T. Rowe Price valued the stake held in software startup Cloudera Inc. by the T. Rowe Price Global Technology Fund at $27.83 per share on June 30, 2014. That was roughly twice as high as the valuation by Hartford and Macquarie Group Ltd.’s Delaware Investments on the same day.

Big gaps like that suggest “you’re kind of getting a guess from the fund company,” says Katie Reichart, a senior analyst at Morningstar. Mutual-fund valuations of private companies are “pretty opaque,” she adds.

The consequences can be dramatic. In last year’s second quarter, T. Rowe Price slashed its valuation of Peixe Urbano from $7.41 a share to three cents after concluding that the Brazilian online discount retailer was likely to be liquidated.

Instead, Peixe Urbano was acquired by Chinese online search giant Baidu Inc. T. Rowe Price and other mutual-fund firms flip-flopped, increasing their valuation on Peixe Urbano to $2.22 a share. 

Private Risk

Read a series exploring the intersection of Silicon Valley and Wall Street in the technology boom.



For individual investors, the risks are mushrooming as mutual funds buy more startup stocks than ever. Such stocks are highly appealing to managers whose investment returns have been hurt by abnormally low interest rates and this year’s lackluster stock market. Many of those managers also are struggling to compete with lower-cost mutual funds that track a market index.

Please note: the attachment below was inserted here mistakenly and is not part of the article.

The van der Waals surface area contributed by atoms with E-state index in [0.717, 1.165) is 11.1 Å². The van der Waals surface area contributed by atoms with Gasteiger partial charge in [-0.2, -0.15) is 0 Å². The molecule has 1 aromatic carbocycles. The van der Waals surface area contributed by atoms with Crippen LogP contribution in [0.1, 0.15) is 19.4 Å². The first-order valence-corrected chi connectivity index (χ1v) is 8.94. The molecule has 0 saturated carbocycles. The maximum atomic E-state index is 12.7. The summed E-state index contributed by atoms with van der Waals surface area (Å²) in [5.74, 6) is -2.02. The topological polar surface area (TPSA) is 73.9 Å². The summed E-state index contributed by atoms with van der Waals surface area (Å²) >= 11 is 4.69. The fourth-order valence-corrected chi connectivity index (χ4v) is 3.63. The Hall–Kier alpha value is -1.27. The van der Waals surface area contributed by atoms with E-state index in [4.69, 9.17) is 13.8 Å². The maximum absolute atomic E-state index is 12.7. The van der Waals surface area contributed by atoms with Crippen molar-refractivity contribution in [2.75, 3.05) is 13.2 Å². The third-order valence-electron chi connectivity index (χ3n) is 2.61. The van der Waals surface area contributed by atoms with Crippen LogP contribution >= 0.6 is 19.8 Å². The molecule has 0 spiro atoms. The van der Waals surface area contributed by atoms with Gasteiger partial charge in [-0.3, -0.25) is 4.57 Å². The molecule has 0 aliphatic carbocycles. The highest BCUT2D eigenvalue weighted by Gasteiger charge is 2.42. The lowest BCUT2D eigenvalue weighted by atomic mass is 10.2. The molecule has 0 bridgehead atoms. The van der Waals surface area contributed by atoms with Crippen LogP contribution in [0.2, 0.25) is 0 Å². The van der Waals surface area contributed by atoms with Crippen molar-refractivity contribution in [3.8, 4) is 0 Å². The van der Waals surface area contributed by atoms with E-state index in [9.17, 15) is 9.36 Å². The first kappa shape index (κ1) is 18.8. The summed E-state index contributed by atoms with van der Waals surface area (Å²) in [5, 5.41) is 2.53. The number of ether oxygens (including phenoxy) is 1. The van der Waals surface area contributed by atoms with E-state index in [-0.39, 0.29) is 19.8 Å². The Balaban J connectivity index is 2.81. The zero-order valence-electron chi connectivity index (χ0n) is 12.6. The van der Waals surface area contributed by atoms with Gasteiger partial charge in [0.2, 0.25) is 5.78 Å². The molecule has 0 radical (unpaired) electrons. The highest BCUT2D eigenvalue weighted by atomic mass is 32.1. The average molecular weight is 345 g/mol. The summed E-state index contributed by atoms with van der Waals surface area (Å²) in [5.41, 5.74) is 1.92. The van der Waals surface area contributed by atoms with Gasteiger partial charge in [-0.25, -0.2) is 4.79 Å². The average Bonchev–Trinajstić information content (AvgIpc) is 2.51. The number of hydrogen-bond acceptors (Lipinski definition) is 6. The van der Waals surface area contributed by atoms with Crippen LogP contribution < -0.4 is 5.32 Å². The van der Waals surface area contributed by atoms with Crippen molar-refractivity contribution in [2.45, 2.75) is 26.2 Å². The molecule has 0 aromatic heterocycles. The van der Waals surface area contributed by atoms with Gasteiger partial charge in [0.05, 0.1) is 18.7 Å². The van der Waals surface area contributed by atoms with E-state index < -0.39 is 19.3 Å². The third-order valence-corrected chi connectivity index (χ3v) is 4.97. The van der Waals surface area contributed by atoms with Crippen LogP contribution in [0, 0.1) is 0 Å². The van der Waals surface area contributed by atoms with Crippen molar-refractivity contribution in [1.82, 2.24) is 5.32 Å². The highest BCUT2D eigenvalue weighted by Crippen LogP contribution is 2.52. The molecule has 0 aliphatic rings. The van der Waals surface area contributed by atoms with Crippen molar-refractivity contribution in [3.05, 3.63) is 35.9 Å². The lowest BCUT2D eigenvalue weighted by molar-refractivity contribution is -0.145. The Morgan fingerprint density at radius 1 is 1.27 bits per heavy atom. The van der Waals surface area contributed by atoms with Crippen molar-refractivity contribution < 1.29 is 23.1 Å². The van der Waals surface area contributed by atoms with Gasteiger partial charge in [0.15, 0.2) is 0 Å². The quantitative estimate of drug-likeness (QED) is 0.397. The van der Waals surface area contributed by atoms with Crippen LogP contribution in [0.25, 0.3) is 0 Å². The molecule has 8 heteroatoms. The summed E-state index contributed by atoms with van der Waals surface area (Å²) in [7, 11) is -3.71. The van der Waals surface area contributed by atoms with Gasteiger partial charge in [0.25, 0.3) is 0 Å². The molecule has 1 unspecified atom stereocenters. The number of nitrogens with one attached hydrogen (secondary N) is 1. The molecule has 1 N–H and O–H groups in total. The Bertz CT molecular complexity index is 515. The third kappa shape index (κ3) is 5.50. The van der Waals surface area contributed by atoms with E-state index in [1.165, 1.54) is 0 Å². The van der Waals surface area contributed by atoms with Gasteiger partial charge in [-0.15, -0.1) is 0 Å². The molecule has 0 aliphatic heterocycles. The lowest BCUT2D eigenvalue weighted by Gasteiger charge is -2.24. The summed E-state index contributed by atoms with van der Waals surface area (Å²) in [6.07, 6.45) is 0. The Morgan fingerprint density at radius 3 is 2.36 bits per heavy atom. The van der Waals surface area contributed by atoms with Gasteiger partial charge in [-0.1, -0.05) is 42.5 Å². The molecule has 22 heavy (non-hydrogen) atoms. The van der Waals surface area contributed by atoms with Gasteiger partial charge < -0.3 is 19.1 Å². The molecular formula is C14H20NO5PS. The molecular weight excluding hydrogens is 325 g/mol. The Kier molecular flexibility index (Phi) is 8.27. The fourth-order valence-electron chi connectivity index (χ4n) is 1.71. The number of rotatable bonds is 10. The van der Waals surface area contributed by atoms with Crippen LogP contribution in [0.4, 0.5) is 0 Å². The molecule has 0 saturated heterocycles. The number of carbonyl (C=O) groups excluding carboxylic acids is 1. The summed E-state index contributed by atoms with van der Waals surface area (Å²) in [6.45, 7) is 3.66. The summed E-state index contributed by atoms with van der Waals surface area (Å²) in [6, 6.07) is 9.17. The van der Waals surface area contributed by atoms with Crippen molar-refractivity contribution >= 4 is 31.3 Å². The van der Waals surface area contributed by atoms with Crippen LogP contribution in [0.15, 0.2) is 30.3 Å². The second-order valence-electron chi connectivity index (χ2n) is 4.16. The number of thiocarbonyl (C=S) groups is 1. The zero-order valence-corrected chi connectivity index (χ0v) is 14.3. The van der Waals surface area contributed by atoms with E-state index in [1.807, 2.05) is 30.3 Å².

Five of the biggest fund firms participated in funding rounds worth a combined $6.1 billion at startup companies last year, up from about $1 billion in 2011, according to data from CB Insights. This year’s total was $8.3 billion as of Sept. 30.

Mutual-fund firms typically get their shares in private companies when they participate in funding rounds that are open just to a select group of investors.

Regulators require mutual funds to limit their holdings of “illiquid” securities to no more than 15% of a fund’s assets. Most mutual funds have no more than a tiny percentage of their portfolio in startup stocks.

Financial adviser Tim Parker says some of his clients have investments in Fidelity Contrafund. He realized only recently that the giant fund has exposure to Uber. Mr. Parker says he isn’t sure how the fund’s managers decide what Uber shares are worth.

Fidelity Contrafund owned $162.2 million of Uber as of June 30 and has total assets of about $103.4 billion. The mutual fund has made a paper profit of $86.7 million, more than doubling its money since buying Uber shares in June 2014.

“I would hope that they’re not jacking up the price to prices they hope to get one day that are completely unattached to recent history,” says Mr. Parker, a partner at Regency Wealth Management in Ramsey, N.J.